, whose sixth goal of the playoffs opened the scoring in the first period. "He made some key saves. He's the best goalie of all time. He's the best for a reason."
Kovalchuk got the Devils on the board at 13:39 of the first period with the Rangers' Brian Boyle
in the penalty box for slashing. Captain Zach Parise
made a nice play along the wall to get the puck to defenseman Marek Zidlicky
, who fed the puck to the left circle to Kovalchuk. From there, Kovalchuk fired a laser that beat Lundqvist high to the glove side.
Earlier in the period, Brodeur came up with a remarkable save to deny Rangers defenseman Ryan McDonagh
on an odd-man rush. McDonagh had a gaping net for his wraparound try, but Brodeur showed athletic ability that defies his age by diving across the goal line to get a piece of the shot.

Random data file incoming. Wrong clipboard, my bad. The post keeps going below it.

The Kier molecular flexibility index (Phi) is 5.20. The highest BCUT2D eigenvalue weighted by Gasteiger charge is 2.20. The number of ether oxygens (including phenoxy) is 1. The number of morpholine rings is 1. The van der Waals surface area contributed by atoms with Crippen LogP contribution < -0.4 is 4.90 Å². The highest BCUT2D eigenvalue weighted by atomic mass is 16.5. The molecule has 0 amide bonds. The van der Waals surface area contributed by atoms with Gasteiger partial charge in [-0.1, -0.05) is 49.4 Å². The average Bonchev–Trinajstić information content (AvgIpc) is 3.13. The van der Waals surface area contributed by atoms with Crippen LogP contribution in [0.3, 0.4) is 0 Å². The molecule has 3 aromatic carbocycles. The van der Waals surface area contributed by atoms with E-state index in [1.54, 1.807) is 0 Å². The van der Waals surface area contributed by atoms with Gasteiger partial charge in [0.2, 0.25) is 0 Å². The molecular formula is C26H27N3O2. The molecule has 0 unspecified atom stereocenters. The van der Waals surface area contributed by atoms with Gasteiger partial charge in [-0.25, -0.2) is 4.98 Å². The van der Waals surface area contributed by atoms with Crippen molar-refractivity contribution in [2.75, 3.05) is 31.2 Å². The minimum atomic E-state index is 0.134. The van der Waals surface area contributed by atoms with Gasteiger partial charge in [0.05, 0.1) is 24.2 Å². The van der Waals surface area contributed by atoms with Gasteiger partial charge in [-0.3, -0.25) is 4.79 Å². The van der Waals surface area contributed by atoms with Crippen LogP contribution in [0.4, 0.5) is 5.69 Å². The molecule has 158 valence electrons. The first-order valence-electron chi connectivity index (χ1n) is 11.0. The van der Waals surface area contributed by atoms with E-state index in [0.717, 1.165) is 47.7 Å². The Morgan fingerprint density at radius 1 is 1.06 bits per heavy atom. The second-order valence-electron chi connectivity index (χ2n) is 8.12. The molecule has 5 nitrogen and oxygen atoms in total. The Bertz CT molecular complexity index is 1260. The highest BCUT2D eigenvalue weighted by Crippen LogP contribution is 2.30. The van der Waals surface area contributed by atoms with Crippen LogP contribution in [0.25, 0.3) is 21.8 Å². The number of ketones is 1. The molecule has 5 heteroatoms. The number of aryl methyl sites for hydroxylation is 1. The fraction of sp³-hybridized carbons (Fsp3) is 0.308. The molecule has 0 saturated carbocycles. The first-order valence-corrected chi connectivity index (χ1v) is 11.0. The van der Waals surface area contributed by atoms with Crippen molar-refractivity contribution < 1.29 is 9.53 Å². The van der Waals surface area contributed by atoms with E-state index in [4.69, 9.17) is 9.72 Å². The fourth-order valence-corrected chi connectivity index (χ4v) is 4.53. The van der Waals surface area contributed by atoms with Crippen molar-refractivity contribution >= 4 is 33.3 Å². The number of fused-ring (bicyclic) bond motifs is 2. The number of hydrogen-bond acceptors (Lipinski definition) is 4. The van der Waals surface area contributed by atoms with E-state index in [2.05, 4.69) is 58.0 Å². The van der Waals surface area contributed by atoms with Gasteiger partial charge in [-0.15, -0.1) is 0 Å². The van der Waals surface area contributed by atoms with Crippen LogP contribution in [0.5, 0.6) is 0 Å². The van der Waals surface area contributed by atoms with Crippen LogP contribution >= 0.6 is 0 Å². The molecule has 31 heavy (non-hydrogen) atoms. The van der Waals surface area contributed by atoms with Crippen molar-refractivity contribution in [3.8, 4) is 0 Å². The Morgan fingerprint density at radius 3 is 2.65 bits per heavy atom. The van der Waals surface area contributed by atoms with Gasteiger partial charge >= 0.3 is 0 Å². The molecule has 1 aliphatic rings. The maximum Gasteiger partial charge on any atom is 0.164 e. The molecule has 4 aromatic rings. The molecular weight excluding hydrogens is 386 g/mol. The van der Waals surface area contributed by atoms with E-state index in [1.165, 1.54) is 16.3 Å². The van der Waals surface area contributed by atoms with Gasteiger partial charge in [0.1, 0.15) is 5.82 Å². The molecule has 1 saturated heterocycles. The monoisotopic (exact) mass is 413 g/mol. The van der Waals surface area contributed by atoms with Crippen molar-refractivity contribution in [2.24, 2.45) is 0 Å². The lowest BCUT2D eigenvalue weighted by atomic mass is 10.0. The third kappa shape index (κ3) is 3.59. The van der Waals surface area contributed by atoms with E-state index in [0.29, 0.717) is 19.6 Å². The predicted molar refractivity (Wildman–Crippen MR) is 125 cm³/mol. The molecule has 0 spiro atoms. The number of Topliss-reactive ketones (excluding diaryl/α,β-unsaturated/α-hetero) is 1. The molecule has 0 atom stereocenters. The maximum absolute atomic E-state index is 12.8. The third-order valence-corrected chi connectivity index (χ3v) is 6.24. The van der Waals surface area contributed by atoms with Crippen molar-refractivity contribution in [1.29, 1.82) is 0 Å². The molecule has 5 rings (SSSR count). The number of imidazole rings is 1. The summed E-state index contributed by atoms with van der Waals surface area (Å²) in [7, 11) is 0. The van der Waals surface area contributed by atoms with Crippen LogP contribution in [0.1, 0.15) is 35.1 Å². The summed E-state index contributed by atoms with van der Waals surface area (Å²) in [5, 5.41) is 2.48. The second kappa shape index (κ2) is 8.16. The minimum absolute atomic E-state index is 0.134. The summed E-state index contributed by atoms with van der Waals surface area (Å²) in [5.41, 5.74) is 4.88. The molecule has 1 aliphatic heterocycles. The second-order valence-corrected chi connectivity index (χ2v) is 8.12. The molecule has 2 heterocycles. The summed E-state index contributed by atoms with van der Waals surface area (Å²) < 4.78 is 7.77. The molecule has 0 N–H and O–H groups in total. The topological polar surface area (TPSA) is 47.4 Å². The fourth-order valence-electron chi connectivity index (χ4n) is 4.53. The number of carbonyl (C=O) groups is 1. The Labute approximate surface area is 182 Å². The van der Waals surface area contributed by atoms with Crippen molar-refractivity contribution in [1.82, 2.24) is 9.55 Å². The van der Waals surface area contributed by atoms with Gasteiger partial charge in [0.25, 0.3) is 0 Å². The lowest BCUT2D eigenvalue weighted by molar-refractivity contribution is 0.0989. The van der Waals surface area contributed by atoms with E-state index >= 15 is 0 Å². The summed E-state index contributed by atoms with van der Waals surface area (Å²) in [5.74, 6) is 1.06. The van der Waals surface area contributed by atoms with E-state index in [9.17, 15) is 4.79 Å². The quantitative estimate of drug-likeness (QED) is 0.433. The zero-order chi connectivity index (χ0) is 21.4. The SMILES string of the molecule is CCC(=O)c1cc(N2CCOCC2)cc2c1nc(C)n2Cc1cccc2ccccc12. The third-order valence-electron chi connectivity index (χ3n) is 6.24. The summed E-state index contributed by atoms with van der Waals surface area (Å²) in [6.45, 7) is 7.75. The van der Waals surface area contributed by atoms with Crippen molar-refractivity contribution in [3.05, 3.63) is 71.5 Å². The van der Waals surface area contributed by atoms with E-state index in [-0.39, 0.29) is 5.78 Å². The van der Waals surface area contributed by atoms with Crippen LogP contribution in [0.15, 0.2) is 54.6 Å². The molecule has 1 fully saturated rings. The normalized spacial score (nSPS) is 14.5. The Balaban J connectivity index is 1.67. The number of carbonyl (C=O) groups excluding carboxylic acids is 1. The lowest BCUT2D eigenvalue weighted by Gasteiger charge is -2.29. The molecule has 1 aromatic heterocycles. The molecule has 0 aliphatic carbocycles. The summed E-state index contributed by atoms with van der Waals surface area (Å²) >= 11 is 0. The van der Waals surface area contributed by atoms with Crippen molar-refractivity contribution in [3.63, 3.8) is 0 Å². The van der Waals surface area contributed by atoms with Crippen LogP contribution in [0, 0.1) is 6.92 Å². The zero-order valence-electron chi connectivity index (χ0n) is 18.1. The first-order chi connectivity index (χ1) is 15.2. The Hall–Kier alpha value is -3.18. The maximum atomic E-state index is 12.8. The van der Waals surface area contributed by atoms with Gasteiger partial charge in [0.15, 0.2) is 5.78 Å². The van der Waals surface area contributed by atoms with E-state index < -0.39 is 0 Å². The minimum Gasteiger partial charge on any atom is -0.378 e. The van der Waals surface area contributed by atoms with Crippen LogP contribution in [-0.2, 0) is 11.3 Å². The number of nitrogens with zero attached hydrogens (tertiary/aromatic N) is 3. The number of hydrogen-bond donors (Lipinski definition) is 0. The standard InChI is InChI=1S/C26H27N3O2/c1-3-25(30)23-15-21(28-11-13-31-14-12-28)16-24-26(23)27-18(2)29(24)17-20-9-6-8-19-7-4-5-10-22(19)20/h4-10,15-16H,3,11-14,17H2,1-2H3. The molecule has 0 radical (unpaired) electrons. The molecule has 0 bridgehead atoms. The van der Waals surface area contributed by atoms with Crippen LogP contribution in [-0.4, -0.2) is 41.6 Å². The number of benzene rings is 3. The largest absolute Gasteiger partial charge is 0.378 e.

About three minutes before Kovalchuk scored, Brodeur turned aside a shot from defenseman Michael Del Zotto
that changed speeds on the way to the net, then stacked the pads to stifle Marian Gaborik
's rebound try.
While coach John Tortorella and the Rangers treat the word "tired" as one that should be censored on network television, Brodeur was happy to admit he felt a bit exhausted after Game 2.
"I felt pretty good … a little tired now," Brodeur said. "I kind of overworked myself sometimes for no reason. The guys played well in front of me. I saw most of the pucks. But the Rangers came out pretty strong. They had a lot of shots -- a lot of crashing the net and being around without touching me they were just around me a lot.